The Buchwald vs. Paramount lawsuit has aroused a brief flurry of interest in the mysteries of Hollywood writing credits--normally of less interest to the American moviegoer than the brand of popcorn sold at the concession stand. As a moviegoer and screenwriter--and a consumer torn between Orville Redenbacher and Paul Newman--maybe I can explain where writers' credits come from.
It all began back in the Bad Old Days of Hollywood, when writer after writer was assigned to a script, changing it to fit the whims of executives, directors and stars. Of course, this goes on in the Good New Days of Hollywood, but in the BODs, the directors and producers doled out screen credits as they saw fit--like petty nobles tossing coins to the peasants. Naturally they had no problem awarding themselves screen credit and--if legend is true--even assigning it to a mistress as well. Today, however, a well-defined arbitration procedure determines writing credits--cronyism and nepotism have been banished to the studio executive suites, where they belong.
A Writers Guild arbitration is--in theory--simple. When a film is finished, the studio legal department sends a proposed writing credit to all concerned. If no one files an objection, that credit stands. But given the many hands on a typical picture, invariably there's a writer or two (or three, or five) who feels shortchanged. And shortchanged is the right word, because screen credit is what determines residuals, royalties, profit participation and--if God and the pubescent audience are willing--a share in the marketing bonanza that can go with a successful film. This potential pot of back-end gold--and maybe even artistic integrity--means that in most cases everyone who has laid a hand on a script scrambles to prove authorship.
Once an objection is filed by any writer, three guild members are chosen to read all the drafts, as well as letters from the writers stating their cases. (Some writers labor longer on these letters than they did on the script.) Pertinent notes or transcriptions of story meetings can also be submitted and--like all the drafts--they are photocopied in triplicate for the readers. When a guild arbitration begins, forests shudder. After digesting this mountain of pulp, arbitrators file individual recommendations. Majority rules.
This procedure sounds simple; but when you consider people are still debating who wrote Shakespeare's plays, you begin to realize the arbitrators need some guidelines--and the guild provides them.
First of all, chronological order counts. All subsequent writers are assumed to have read their predecessor's work, even if they insist they didn't. When in doubt, the first writer prevails. In fact, the first writer on an original script can never receive less than a shared story credit, no matter how much it has changed. So if writer A does a Civil War drama and Writer B moves the locale to 21st Century Saturn, changes the field hands to robots and makes the Confederate blockade runner a space pirate, the final credit would be, "Story by A and B, Screenplay by B."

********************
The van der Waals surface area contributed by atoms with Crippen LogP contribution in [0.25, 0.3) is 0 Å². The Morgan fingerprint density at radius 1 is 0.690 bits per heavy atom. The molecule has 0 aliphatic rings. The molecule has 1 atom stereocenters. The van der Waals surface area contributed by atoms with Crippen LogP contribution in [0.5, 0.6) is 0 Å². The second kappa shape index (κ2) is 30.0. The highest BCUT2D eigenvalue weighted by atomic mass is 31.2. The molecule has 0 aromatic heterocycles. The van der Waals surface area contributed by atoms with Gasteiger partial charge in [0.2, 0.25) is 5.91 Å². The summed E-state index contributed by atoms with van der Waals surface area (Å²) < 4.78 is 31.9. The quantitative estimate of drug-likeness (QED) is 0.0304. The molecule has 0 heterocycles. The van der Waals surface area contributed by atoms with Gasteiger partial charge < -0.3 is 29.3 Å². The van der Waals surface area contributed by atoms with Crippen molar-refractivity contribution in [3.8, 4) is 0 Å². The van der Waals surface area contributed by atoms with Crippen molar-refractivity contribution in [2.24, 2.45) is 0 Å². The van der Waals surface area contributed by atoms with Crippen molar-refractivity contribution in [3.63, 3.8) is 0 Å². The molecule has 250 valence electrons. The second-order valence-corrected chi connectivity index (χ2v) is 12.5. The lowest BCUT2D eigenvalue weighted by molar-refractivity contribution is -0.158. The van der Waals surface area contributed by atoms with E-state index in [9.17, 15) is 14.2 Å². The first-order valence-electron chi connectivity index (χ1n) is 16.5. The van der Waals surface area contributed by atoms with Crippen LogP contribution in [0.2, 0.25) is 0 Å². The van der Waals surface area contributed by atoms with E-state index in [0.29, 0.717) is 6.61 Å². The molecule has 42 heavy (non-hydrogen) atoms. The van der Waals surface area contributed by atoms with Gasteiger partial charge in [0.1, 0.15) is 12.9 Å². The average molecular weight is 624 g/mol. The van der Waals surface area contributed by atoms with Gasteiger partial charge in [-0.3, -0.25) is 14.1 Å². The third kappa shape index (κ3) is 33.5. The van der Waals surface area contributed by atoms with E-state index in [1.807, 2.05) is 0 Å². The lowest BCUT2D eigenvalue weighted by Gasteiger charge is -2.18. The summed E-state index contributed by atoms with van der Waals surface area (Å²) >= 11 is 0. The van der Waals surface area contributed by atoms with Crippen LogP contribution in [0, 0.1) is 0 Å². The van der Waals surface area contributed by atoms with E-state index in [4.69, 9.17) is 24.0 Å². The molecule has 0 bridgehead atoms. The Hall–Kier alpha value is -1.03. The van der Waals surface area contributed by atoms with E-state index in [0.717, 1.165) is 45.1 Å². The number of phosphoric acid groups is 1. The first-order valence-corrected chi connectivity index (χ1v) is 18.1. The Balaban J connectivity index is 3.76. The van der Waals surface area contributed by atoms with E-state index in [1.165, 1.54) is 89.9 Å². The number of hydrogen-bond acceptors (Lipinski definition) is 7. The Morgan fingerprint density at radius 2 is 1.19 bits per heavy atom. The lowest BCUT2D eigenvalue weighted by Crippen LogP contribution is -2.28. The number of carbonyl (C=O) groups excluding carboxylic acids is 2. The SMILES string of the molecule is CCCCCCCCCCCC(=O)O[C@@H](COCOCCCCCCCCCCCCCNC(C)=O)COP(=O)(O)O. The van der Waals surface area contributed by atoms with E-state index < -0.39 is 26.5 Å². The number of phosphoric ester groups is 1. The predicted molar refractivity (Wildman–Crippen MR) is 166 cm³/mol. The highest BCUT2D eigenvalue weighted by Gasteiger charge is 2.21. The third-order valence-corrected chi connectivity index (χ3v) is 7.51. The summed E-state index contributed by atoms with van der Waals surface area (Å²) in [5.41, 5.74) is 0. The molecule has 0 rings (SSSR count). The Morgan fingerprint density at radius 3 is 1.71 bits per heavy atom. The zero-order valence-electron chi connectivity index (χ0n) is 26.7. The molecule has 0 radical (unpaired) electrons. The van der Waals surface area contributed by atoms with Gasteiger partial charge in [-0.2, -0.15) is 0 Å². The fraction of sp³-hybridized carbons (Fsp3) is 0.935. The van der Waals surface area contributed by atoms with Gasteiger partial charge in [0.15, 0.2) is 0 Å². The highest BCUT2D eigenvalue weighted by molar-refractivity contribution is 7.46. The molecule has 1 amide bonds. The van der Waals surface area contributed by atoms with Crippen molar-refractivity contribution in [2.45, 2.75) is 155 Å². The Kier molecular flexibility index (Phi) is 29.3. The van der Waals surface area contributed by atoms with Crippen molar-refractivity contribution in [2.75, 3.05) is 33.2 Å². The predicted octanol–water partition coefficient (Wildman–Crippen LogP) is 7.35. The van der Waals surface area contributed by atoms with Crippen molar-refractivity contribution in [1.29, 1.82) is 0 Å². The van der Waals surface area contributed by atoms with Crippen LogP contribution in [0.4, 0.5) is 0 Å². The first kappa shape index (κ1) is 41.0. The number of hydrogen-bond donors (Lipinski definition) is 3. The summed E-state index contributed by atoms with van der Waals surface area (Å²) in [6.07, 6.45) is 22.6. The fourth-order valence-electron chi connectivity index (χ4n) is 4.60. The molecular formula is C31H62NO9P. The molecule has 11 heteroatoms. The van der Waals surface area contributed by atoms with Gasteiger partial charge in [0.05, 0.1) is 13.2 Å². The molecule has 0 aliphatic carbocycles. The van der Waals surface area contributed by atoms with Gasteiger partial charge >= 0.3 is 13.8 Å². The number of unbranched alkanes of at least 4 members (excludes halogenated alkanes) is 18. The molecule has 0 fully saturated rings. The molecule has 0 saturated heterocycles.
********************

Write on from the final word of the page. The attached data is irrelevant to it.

But what exactly constitutes "writing," or, more accurately, rewriting? Consider this hypothetical scene:
\o7 Sheriff\f7 : I told you to stay out of Tombstone, Blackie.
\o7 Blackie\f7 : Guess I'm hard of hearing, Sheriff.
\o7 Sheriff\f7 : (drawing his gun) maybe you can hear this.
Now consider this version:
\o7 Marshal\f7 : We don't want your kind in Dodge, Ringo.
\o7 Ringo\f7 : "We," Marshal? Far as I can see, ain't but one of you.
\o7 Marshal\f7 : (drawing his gun) You forgot to count Col. Colt.
Clearly, every line of dialogue has changed, along with characters and locale--without real effect: This is the sort of rewriting arbitrators are instructed to ignore. Unfortunately, it is also the sort that frequently goes on as film projects are bounced from studio to studio and director to director and everyone gropes to fix it--even when it's working.
Ignoring such pointless changes, the arbitrators try to measure the actual creative and rhetorical contribution of each writer. Although the guild manual warns a page-count isn't enough, it's often a starting point, and arbitrators add up the number of each writer's pages that survive until the final shooting script.
Generally, a writer has to contribute one-third of the finished script to receive credit. The only exception is when the writer is also the producer or director. The logic here is that the producer-hyphen-writer or director-hyphen-writer is in a position to cajole a fledgling writer-hyphen-period into doing all the work for only part of the credit, so the burden of proof must be greater. The memory of past intimidation is so great that when a producer or director seeks writing credit, arbitration is mandatory.
The credit at stake has several variations. "Written by," "Story by" and "Screenplay by" are each unique--though understanding their distinctions is only a little simpler than following recent political events in Eastern Europe.